Top tips toward more delightful digital signage deployments
When it comes to a QSR's effective implementation and ongoing use of digital signage, pre-deployment planning and execution are keys to success. Brand leadership must know going in that everybody's not often on the same page, with corporate personnel and franchisees typically at very different places when it comes to the acceptance, use and significance of this type of technology.
At this spring's Restaurant Franchising and Innovation Summit, in Louisville, several break-out groups tackled this subject in an effort for participating restaurant leaders to help each others' brands tackle this task more effectively for maximum impact and minimum pre-deployment resistance. Here are some of their top tips
Understand your customer
In order to have a successful deployment of digital signage, your brand must first understand your customers. During a panel entitled, "Is your franchise ready for the tech revolution," KFC CIO Chris Caldwell and Long John Silver's Vice President of IT Brad Gardone, joined with Papa John's CIO Mike Nettles, to illustrate the many ways customer expectations around restaurants and the services they provide are changing faster than ever.
For instance, Nettles said customers not only expect a seamless experience in-store to online, but they expect brands to keep up with their expectations -- nearly in real time -- as time moves forward.
"The real disruption is that customers are changing their expectations," Nettles said during the panel.
In order to meet these expectations, restaurants need to do a lot of research to truly understand trends, ranging from customers' favorite beverages to their communication preferences. Likewise, he said that if your restaurant engages on particular social media platforms, it will need to clearly understand the culture of that platform.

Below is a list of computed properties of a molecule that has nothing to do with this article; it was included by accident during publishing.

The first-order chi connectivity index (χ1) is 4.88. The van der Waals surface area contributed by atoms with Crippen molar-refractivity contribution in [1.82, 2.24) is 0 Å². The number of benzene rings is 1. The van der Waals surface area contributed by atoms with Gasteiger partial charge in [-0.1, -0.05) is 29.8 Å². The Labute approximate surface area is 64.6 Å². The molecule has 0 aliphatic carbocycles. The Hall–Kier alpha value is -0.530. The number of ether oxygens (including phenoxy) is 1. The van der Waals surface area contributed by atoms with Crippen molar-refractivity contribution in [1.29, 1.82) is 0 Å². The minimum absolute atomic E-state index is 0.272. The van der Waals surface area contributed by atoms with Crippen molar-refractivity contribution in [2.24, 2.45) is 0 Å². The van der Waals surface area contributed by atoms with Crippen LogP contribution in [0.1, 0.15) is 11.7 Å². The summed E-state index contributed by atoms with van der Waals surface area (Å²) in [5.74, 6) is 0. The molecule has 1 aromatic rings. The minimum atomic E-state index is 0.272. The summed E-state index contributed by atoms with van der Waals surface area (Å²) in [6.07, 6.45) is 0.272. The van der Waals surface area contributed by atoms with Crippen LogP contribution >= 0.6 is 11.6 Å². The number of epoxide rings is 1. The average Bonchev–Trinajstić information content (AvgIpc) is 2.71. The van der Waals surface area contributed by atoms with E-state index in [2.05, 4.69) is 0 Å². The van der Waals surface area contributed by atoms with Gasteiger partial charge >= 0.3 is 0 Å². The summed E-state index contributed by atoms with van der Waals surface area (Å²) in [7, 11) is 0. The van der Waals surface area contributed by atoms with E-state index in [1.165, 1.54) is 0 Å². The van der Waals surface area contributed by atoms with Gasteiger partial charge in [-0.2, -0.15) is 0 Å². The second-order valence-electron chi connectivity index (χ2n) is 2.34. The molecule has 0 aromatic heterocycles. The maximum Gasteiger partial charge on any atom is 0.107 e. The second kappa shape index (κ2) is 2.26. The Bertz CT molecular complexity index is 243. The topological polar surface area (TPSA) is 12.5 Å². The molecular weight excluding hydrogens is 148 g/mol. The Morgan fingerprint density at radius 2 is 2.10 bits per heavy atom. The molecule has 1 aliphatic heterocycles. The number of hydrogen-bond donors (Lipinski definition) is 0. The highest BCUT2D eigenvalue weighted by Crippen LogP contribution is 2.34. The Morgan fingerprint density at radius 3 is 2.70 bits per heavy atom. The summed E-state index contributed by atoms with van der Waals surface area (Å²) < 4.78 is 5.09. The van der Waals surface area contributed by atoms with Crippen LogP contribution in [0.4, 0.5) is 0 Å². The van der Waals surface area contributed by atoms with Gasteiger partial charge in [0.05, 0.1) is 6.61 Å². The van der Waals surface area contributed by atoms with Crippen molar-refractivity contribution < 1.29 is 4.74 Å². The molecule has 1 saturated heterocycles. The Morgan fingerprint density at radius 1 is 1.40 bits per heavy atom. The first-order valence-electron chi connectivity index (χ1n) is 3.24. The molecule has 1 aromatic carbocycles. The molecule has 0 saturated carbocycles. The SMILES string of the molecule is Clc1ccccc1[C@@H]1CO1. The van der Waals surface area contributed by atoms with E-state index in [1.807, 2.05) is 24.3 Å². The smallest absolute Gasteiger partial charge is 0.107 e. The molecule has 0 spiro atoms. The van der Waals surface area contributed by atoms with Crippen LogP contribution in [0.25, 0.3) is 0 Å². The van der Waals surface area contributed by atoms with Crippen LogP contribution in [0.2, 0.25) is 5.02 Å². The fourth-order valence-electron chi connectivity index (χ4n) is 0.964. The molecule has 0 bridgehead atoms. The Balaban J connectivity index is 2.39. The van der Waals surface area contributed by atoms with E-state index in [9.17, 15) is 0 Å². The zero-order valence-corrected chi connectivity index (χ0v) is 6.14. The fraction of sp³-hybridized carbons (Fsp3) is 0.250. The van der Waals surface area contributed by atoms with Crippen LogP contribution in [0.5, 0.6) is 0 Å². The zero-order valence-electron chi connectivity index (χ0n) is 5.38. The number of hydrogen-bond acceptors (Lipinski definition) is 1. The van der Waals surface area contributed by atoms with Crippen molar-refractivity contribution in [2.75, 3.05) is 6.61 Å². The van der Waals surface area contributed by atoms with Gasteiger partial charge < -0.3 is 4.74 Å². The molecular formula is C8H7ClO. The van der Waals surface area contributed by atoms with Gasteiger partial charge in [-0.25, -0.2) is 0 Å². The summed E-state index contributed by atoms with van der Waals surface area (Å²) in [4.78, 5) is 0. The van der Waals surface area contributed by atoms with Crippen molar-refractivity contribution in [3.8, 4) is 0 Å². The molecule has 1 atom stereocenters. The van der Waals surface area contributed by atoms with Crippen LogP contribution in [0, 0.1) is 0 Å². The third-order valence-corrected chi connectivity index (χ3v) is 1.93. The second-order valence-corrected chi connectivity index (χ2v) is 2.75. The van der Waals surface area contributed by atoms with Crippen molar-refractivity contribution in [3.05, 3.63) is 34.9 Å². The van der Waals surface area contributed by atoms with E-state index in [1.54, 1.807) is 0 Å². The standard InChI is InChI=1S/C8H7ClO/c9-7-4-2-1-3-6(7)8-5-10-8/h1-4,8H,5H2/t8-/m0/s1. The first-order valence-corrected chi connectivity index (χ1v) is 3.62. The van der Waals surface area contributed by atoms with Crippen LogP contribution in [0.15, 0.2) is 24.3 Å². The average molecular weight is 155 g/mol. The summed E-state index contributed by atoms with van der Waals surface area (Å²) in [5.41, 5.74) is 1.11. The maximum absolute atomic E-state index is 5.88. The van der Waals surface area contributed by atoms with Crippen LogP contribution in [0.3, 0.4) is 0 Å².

Reddit, for example, is more cynical than Facebook. You will also need to "ditch the suit and tie," and be prepared for negative feedback, he said.
On the menu side of things, your restaurant needs to understand what customers expect from your menu boards. Michelle Davis, senior director of sales, F'real Foods, moderated a panel about using mixology to liven up your menu without confusing your customers on this topic. She said that 52 percent of consumers want photos of drinks on the menu and 50 percent want more specific details on the menu board, like ingredients, brands, flavors and price. Customers are also demanding more specialty drinks on the menu, she said, underlining the fact that a brand's tech is only as effective as its customer knowledge.
While technology moves rapidly, panelists urged restaurants to slow down. This might seem counter-intuitive, but individual technologies such as apps, menu boards and other tools can really add up.
For instance, 4 Top Hospitality Partner Doug Hogrefe said during a panel entitled, "Conquering the Industry's Top 5 Revenue Drainers" that restaurant leadership can be "blinded" by all the cool tools out there, which can easily lead to spending more than wanted or needed on technology. In reality, restaurants need to determine that the tool is right for their customers and their customer experience.
"Patience is key," Melt Shop founder and Managing Partner Spencer Rubin, said during the panel. "Don't make the mistake of jumping in too early."
Restaurants should consider running tests to make sure the technology, such as a menu board, actually works and that it offers a real benefit to customers.
Get franchisees on board
Even if you have the greatest technology in the world, it can be difficult to get all of your individual franchisees on board, but it remains critically important that brands work closely with franchisees to deploy this technology. At a panel entitled "Franchisees Tell All: Are You Listening?" Daven Acker of Pizza Inn, Mike Monson of Sub Station II and Julie North of Chicken Salad Chick discussed the challenges franchisees run into with tech adoption.
Acker, for example, pointed out how many franchisees are still running way behind on tech and aren't prepared for a big deployment.
"We are a 60-plus year-old business, and many franchisees still use cash registers," Acker said, by way of example.
The panelists recommended that brands start franchisees slowly on technology like digital signage and other techy tools. This is where and when a solid franchisee relationship can go many miles toward selling them on the brand's overall vision behind such a tech deployment.
"Instead of trying to sell them on new technologies, the first thing I'd want to do is re-sell them into the brand," Monson said.
Image via Istock.com.
Bradley Cooper is a Technology Editor for DigitalSignageToday.com. His background is in information technology, advertising, and writing.www